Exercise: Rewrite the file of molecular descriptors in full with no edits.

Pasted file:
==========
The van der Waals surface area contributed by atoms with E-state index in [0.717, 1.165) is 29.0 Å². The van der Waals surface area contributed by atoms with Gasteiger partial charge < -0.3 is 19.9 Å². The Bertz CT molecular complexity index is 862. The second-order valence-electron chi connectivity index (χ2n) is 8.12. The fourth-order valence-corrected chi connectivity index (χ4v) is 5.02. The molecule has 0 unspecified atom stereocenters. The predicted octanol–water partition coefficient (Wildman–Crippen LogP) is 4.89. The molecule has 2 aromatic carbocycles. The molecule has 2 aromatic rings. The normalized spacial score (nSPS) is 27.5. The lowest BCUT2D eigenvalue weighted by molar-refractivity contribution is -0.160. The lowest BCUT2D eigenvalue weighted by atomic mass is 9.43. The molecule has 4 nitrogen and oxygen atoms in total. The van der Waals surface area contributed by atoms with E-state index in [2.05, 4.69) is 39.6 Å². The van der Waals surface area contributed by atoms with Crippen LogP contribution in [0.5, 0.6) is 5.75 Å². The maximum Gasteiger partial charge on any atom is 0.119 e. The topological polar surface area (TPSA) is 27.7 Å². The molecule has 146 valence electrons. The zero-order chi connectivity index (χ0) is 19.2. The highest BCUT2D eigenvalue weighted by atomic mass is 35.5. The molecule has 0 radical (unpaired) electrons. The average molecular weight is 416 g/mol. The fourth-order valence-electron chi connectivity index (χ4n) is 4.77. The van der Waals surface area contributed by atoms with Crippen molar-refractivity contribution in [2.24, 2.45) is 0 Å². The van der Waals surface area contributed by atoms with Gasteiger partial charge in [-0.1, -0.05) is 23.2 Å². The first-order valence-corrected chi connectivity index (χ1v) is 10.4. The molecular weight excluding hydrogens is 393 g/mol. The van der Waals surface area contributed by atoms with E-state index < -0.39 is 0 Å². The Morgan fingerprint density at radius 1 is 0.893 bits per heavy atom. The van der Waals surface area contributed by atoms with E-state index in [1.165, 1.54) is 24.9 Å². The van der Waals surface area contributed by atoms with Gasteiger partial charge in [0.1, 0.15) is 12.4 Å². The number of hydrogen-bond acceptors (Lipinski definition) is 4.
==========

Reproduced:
The van der Waals surface area contributed by atoms with E-state index in [0.717, 1.165) is 29.0 Å². The van der Waals surface area contributed by atoms with Gasteiger partial charge < -0.3 is 19.9 Å². The Bertz CT molecular complexity index is 862. The second-order valence-electron chi connectivity index (χ2n) is 8.12. The fourth-order valence-corrected chi connectivity index (χ4v) is 5.02. The molecule has 0 unspecified atom stereocenters. The predicted octanol–water partition coefficient (Wildman–Crippen LogP) is 4.89. The molecule has 2 aromatic carbocycles. The molecule has 2 aromatic rings. The normalized spacial score (nSPS) is 27.5. The lowest BCUT2D eigenvalue weighted by molar-refractivity contribution is -0.160. The lowest BCUT2D eigenvalue weighted by atomic mass is 9.43. The molecule has 4 nitrogen and oxygen atoms in total. The van der Waals surface area contributed by atoms with E-state index in [2.05, 4.69) is 39.6 Å². The van der Waals surface area contributed by atoms with Crippen LogP contribution in [0.5, 0.6) is 5.75 Å². The maximum Gasteiger partial charge on any atom is 0.119 e. The topological polar surface area (TPSA) is 27.7 Å². The molecule has 146 valence electrons. The zero-order chi connectivity index (χ0) is 19.2. The highest BCUT2D eigenvalue weighted by atomic mass is 35.5. The molecule has 0 radical (unpaired) electrons. The average molecular weight is 416 g/mol. The fourth-order valence-electron chi connectivity index (χ4n) is 4.77. The van der Waals surface area contributed by atoms with Crippen molar-refractivity contribution in [2.24, 2.45) is 0 Å². The van der Waals surface area contributed by atoms with Gasteiger partial charge in [-0.1, -0.05) is 23.2 Å². The first-order valence-corrected chi connectivity index (χ1v) is 10.4. The molecular weight excluding hydrogens is 393 g/mol. The van der Waals surface area contributed by atoms with E-state index < -0.39 is 0 Å². The Morgan fingerprint density at radius 1 is 0.893 bits per heavy atom. The van der Waals surface area contributed by atoms with E-state index in [1.165, 1.54) is 24.9 Å². The van der Waals surface area contributed by atoms with Gasteiger partial charge in [0.1, 0.15) is 12.4 Å². The number of hydrogen-bond acceptors (Lipinski definition) is 4.